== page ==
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Colorado
Secretary of State
Jena Griswold

Colorado Secretary of State logo - Colorado Secretary of State Jena Griswold

Picture of Secretary of State Jena Griswold

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Colorado Secretary of State logo - cube with a C in it

Colorado
Secretary of State
Jena Griswold

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Colorado state seal

News Release

Media contact
Lynn Bartels
lynn.bartels@sos.state.co.us
(303) 860-6903

State of Colorado
Department of State

1700 Broadway
Suite 250
Denver, CO 80290

Wayne W. Williams
Secretary of State

Suzanne Staiert
Deputy Secretary of State

Colorado state seal

News Release

State of Colorado
Department of State

1700 Broadway
Suite 250
Denver, CO 80290

Wayne W. Williams
Secretary of State

Suzanne Staiert
Deputy Secretary of State

Media contact
Lynn Bartels
lynn.bartels@sos.state.co.us
(303) 860-6903

Secretary Williams takes issue with election-system designation

DENVER, Jan. 10, 2017 -- Colorado Secretary of State Wayne Williams has joined his peers across the country in expressing disappointment with the Department of Homeland Security's decision to classify election systems as "critical infrastructure" without the promised collaboration process.

One concern is that the classification may give the federal government more control over elections, which are run by states and local governments. The designation was made last Friday in the waning days of President Obama's administration. (See attachments.)

"Secretaries of state from both parties asked DHS to work with us to engage in a collaborative process. Homeland Security promised to do that last fall," Williams said. "Disappointingly, it acted unilaterally."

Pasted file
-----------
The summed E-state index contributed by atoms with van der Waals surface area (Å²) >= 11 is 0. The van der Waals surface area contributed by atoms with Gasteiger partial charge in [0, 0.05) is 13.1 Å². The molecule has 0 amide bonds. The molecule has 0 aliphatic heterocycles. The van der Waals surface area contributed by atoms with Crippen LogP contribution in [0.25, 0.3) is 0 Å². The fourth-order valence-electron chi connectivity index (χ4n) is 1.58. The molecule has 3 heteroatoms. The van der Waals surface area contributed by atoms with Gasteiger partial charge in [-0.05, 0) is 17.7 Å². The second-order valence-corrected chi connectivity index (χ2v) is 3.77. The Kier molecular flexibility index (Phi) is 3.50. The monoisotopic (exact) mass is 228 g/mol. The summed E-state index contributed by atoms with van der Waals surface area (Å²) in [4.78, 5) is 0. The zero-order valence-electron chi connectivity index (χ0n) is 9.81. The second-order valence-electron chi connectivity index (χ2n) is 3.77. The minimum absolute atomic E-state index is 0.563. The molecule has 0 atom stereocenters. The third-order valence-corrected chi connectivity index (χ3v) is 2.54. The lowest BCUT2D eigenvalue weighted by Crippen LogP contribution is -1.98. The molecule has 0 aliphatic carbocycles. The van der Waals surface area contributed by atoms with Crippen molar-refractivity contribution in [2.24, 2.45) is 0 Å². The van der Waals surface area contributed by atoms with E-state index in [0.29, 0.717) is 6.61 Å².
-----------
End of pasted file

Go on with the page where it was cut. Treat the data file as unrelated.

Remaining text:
Denise Merrill, Connecticut's secretary of state and president of the National Association of Secretaries of State, addressed the issue during a media call Monday.

"U.S. Homeland Secretary Jeh Johnson's announcement of a critical infrastructure classification for election systems is legally and historically unprecedented, raising many questions and concerns for states and localities with authority over the administration of our voting process," she said. "We are not entirely sure exactly what it means yet. But I think it does indeed define a new role for the federal government in elections and that I think holds concerns for all of us."

Merrill also pointed out that there is "no credible evidence of hacking, including attempted hacking of voting machines or vote counting" in any state during the 2016 presidential election.

"State and local autonomy over elections is our greatest asset against malicious cyber attacks and manipulation. Our decentralized, low-connectivity electoral process is inherently designed to withstand such threats," she said.

The National Association of Secretaries of State will discuss the situation at its winter conference in Washington, D.C., in February. Williams is the western region vice president of the group.